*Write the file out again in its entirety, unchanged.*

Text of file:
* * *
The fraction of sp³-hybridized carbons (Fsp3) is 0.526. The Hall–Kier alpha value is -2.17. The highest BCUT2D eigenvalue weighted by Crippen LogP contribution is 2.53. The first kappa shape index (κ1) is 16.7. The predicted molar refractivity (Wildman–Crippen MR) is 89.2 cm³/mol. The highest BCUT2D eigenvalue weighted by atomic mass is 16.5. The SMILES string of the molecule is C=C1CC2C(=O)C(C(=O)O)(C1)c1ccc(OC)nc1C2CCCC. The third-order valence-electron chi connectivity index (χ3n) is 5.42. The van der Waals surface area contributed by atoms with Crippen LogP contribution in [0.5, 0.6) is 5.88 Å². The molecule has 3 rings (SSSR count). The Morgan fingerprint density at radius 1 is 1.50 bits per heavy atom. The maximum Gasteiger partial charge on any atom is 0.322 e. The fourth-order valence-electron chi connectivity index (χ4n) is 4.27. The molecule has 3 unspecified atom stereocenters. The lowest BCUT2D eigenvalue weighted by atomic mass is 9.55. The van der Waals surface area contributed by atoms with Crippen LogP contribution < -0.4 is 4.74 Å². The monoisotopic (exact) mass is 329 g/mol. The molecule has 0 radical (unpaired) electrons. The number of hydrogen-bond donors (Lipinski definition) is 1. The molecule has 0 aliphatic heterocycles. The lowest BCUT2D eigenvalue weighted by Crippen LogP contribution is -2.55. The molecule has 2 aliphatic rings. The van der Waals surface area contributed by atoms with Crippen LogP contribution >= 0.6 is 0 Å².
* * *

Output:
The fraction of sp³-hybridized carbons (Fsp3) is 0.526. The Hall–Kier alpha value is -2.17. The highest BCUT2D eigenvalue weighted by Crippen LogP contribution is 2.53. The first kappa shape index (κ1) is 16.7. The predicted molar refractivity (Wildman–Crippen MR) is 89.2 cm³/mol. The highest BCUT2D eigenvalue weighted by atomic mass is 16.5. The SMILES string of the molecule is C=C1CC2C(=O)C(C(=O)O)(C1)c1ccc(OC)nc1C2CCCC. The third-order valence-electron chi connectivity index (χ3n) is 5.42. The van der Waals surface area contributed by atoms with Crippen LogP contribution in [0.5, 0.6) is 5.88 Å². The molecule has 3 rings (SSSR count). The Morgan fingerprint density at radius 1 is 1.50 bits per heavy atom. The maximum Gasteiger partial charge on any atom is 0.322 e. The fourth-order valence-electron chi connectivity index (χ4n) is 4.27. The molecule has 3 unspecified atom stereocenters. The lowest BCUT2D eigenvalue weighted by atomic mass is 9.55. The van der Waals surface area contributed by atoms with Crippen LogP contribution < -0.4 is 4.74 Å². The monoisotopic (exact) mass is 329 g/mol. The molecule has 0 radical (unpaired) electrons. The number of hydrogen-bond donors (Lipinski definition) is 1. The molecule has 0 aliphatic heterocycles. The lowest BCUT2D eigenvalue weighted by Crippen LogP contribution is -2.55. The molecule has 2 aliphatic rings. The van der Waals surface area contributed by atoms with Crippen LogP contribution >= 0.6 is 0 Å².